—Jess Plummer

Swashby and the Sea by Beth Ferry and Juana Martinez-Neal

I picked up Swashby and the Sea because I will read anything Juana Martinez-Neal has had her hands on, and I was not disappointed. Curmudgeonly Swashby can’t stand his new neighbors, an active little girl and her grandmother, but every time he tries to draw a note in the sand asking them to quiet down or go away, the sea comes in and erases bits and pieces of the messages until they look inviting and friendly instead (for example, NO TRESPASSING becomes SING). And his little neighbor is only too happy to oblige. Not only is it a lovely story about bonding and a great chance to practice your letters, but what makes the little girl inside me happiest is that Swashby’s neighbor has rich, brown skin, wild curls, and huge glasses. No Big Racial Issues, no stereotypes, just a regular book about a regular girl who happens to be brown that everybody will love to read.

—Sarah Hannah Gómez

We Are Water Protectors by Carole Lindstrom and Michaela Goade

In this #OwnVoices picture book inspired by Standing Rock, a young girl learns from her elders about the black snake that threatens to come to their land and poison their water. She has been taught that water is sacred and is an integral part of life, and takes a stand to be a water protector, fighting for the Earth, the animals, and her people. The prose of the book is artfully crafted and the gorgeous artwork, with its watercolor-like brushstrokes, complements it perfectly. It is a favorite of mine (and my son’s), and is a great way to introduce topics like Standing Rock, Indigenous-led movements, and the issue of clean water.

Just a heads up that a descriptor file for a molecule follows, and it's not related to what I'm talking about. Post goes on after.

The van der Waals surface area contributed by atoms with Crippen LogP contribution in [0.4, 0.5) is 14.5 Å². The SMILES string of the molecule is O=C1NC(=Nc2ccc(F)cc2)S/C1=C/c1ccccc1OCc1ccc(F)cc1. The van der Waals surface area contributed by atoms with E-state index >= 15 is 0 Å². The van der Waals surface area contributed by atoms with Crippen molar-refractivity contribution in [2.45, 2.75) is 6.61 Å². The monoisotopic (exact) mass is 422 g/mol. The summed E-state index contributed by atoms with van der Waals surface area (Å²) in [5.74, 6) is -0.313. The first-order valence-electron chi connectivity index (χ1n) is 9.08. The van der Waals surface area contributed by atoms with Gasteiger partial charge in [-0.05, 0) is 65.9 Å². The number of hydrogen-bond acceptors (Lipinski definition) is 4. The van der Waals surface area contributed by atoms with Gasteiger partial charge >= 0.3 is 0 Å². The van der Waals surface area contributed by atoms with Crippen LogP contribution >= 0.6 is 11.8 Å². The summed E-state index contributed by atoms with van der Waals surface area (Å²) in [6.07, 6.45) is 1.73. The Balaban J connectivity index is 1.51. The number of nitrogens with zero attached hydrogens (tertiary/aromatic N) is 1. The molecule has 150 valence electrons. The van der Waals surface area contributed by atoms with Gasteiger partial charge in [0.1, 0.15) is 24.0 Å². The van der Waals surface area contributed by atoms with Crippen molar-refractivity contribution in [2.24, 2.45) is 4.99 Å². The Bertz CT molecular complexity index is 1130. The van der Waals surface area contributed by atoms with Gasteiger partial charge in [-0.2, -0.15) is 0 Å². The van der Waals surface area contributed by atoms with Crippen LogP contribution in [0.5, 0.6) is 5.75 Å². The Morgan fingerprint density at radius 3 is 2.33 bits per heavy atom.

—Jaime Herndon

We Dream of Space by Erin Entrada Kelly

This moving book follows a family in January 1986 on the precipice of so much—siblings Bird, Fitch, and Cash are all in the same grade, and Mom and Dad have a rocky relationship, which comes out again and again in unsettling ways. It impacts each of the kids, and the only way that the siblings are hanging on is through their shared science teacher who applied for the Teacher in Space program but didn’t get accepted. This slice-of-life book is aching and hard, and when the Challenger launches, all of the pain built up in each of the siblings explodes. Readers who want feelings-heavy books will be enraptured with this one. All of the characters are compelling, complex, and sympathetic, and they all experience those really painful moments of what it is to be in 7th grade.